(By Rob Pegoraro/Yahoo Tech)
The promise it pretty simple: We want the smart parts of our phones to work in our cars, without getting distracted by the dumb bits or by having to touch the thing while we’re driving. But it’s still uncertain whether your next car will play nicely with your next phone — or, for that matter, whether car manufacturers will ever be able to keep up with the other personal technologies we use.
CarPlay versus Android Auto
Both Apple’s CarPlay and Google’s Android Auto provide simplified dashboard access to your phone’s core car apps: navigation, music, calls and texts (the last read and replied to via voice). They offer an interface like your phone’s, plus the ability for your phone’s other apps to show up in a consistent dashboard interface.
(My colleague Daniel Howley has reviewed both CarPlay and Android Auto; he pronounced the latter easier to use because it adjusts its display of apps and info “based on the time of day, your schedule, and your Google search history,” reducing the need for you to switch from one app to another manually.)
After years of going with proprietary systems, car manufacturers are finally gravitating to CarPlay and Android Auto — but they’re not doing so consistently. Audi, Buick, Cadillac, Chevy, Ford, GMC, Honda, Hyundai, Suzuki, VW and Volvo all show up on both Apple’s and Google’s lists of compatible manufacturers. But quite a few others have picked one side or the other. For instance, Mercedes offers only CarPlay, while Kia sticks with Android Auto.
An analyst who’s been following this field for years doesn’t expect that to last in the long term. “No car maker would do one and not the other,” said Roger Lanctot, associate director of Strategy Analytics’ automotive practice.
But in the near term, it’s a mess, even within a given manufacturer’s lineup. For example, Honda’s Civic offers both Android Auto and CarPlay, but its larger CR-V includes neither. At Mercedes, you can get CarPlay in an E-class coupe but not in an E-class sedan.
And Android and iOS aren’t the only smartphone platforms in use. So far, the platform-independent MirrorLink system has drawn support only from VW in the States. And Toyota is betting on yet another option, an open-source standard called SmartDeviceLink developed by a Ford subsidiary.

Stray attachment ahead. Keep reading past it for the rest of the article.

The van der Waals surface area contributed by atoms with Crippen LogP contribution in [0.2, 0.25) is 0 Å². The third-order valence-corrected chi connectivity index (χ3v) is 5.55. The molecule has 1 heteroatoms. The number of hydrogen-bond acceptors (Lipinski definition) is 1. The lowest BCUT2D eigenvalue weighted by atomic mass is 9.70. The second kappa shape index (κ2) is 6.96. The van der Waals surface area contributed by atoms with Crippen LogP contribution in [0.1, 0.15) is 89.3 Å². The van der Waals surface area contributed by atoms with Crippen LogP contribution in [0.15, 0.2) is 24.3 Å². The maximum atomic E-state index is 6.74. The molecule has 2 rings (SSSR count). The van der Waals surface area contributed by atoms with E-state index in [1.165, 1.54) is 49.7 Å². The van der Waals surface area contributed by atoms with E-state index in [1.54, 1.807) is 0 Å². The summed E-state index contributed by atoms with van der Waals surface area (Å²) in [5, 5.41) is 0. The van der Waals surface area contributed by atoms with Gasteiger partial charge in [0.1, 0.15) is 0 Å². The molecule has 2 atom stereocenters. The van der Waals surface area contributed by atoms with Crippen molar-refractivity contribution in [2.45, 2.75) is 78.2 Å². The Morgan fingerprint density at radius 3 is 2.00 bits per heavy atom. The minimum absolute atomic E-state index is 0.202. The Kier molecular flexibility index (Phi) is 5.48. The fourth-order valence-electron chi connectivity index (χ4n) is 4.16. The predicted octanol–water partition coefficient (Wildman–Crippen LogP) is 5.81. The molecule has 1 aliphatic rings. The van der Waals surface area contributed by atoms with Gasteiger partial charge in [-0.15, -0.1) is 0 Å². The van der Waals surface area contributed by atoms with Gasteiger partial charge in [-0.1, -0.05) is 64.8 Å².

With the connectivity options of our next car so unclear, I can only hope my Prius keeps running as well as it has for as long as it can, to give the auto industry has more time to make up its mind.
Telling the future is hard
Meanwhile, a tour of the Washington Auto Show’s exhibits last week reminded me that the auto industry simply has a hard time moving forward. Telling the future is hard, especially if you have to do it in 10- or 15-year chunks and need a few years to change your mind, the way car manufacturers still do when it comes to core dashboard components.
Consider the prominent iPod menu items I saw in a Lexus HS 350 F, Volvo XC 90, and an Acura TLX. Five years ago, supporting all the iPods still in use made sense. But now? Those screens must leave some younger buyers scratching their heads and wondering, “What’s an iPod?”
Or take the USB ports that are now practically ubiquitous in new cars (though, all too often, they’re buried inside a storage cubby between the passenger seats). At some point, if the forecasts of USB-C’s eventual triumph pan out, manufacturers will have to think seriously about switching to that newer, smaller, more versatile connector. But who among them will go first? And what will we do in the meantime?
Finally, consider the Chrysler 300 I examined on the show floor. At first, its audio system seemed unremarkable. But then I realized that something was missing: the CD player. Years after aftermarket vendors started shipping car-audio systems without that feature, some car manufacturers are beginning to do the same — or at a minimum, banishing the CD player to the center storage compartment or the glove box. Is it about time? Or is it too soon?
That’s the question car manufacturers must ask themselves constantly these days, as they try to keep up with rapidly evolving personal technologies. I’m glad I don’t have to make those decisions. I’m also glad that my only recent investment in car-phone connectivity was an $11 dashboard mount that holds my phone’s mapping apps up where I can see them.